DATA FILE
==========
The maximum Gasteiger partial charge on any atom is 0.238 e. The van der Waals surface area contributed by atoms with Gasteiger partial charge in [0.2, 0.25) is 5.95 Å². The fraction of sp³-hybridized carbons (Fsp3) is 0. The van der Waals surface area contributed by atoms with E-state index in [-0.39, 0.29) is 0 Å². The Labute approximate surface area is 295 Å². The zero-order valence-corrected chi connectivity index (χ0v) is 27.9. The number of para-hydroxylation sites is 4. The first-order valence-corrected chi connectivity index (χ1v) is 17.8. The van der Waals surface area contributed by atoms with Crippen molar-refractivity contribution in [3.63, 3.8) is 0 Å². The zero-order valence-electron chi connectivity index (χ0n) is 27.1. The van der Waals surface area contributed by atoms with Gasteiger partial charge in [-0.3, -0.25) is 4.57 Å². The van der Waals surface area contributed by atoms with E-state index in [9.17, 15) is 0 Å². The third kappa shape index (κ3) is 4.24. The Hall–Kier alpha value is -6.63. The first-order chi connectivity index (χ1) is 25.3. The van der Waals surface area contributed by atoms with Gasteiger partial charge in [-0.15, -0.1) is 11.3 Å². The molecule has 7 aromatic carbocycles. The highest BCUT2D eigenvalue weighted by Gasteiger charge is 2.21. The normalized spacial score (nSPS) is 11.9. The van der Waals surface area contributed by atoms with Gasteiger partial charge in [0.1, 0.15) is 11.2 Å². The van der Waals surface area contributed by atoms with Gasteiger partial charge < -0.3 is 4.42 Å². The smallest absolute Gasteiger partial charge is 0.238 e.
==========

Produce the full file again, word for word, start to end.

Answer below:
The maximum Gasteiger partial charge on any atom is 0.238 e. The van der Waals surface area contributed by atoms with Gasteiger partial charge in [0.2, 0.25) is 5.95 Å². The fraction of sp³-hybridized carbons (Fsp3) is 0. The van der Waals surface area contributed by atoms with E-state index in [-0.39, 0.29) is 0 Å². The Labute approximate surface area is 295 Å². The zero-order valence-corrected chi connectivity index (χ0v) is 27.9. The number of para-hydroxylation sites is 4. The first-order valence-corrected chi connectivity index (χ1v) is 17.8. The van der Waals surface area contributed by atoms with Crippen molar-refractivity contribution in [3.63, 3.8) is 0 Å². The zero-order valence-electron chi connectivity index (χ0n) is 27.1. The van der Waals surface area contributed by atoms with Gasteiger partial charge in [-0.3, -0.25) is 4.57 Å². The van der Waals surface area contributed by atoms with E-state index in [9.17, 15) is 0 Å². The third kappa shape index (κ3) is 4.24. The Hall–Kier alpha value is -6.63. The first-order chi connectivity index (χ1) is 25.3. The van der Waals surface area contributed by atoms with Gasteiger partial charge in [-0.15, -0.1) is 11.3 Å². The molecule has 7 aromatic carbocycles. The highest BCUT2D eigenvalue weighted by Gasteiger charge is 2.21. The normalized spacial score (nSPS) is 11.9. The van der Waals surface area contributed by atoms with Gasteiger partial charge in [0.1, 0.15) is 11.2 Å². The van der Waals surface area contributed by atoms with Gasteiger partial charge < -0.3 is 4.42 Å². The smallest absolute Gasteiger partial charge is 0.238 e.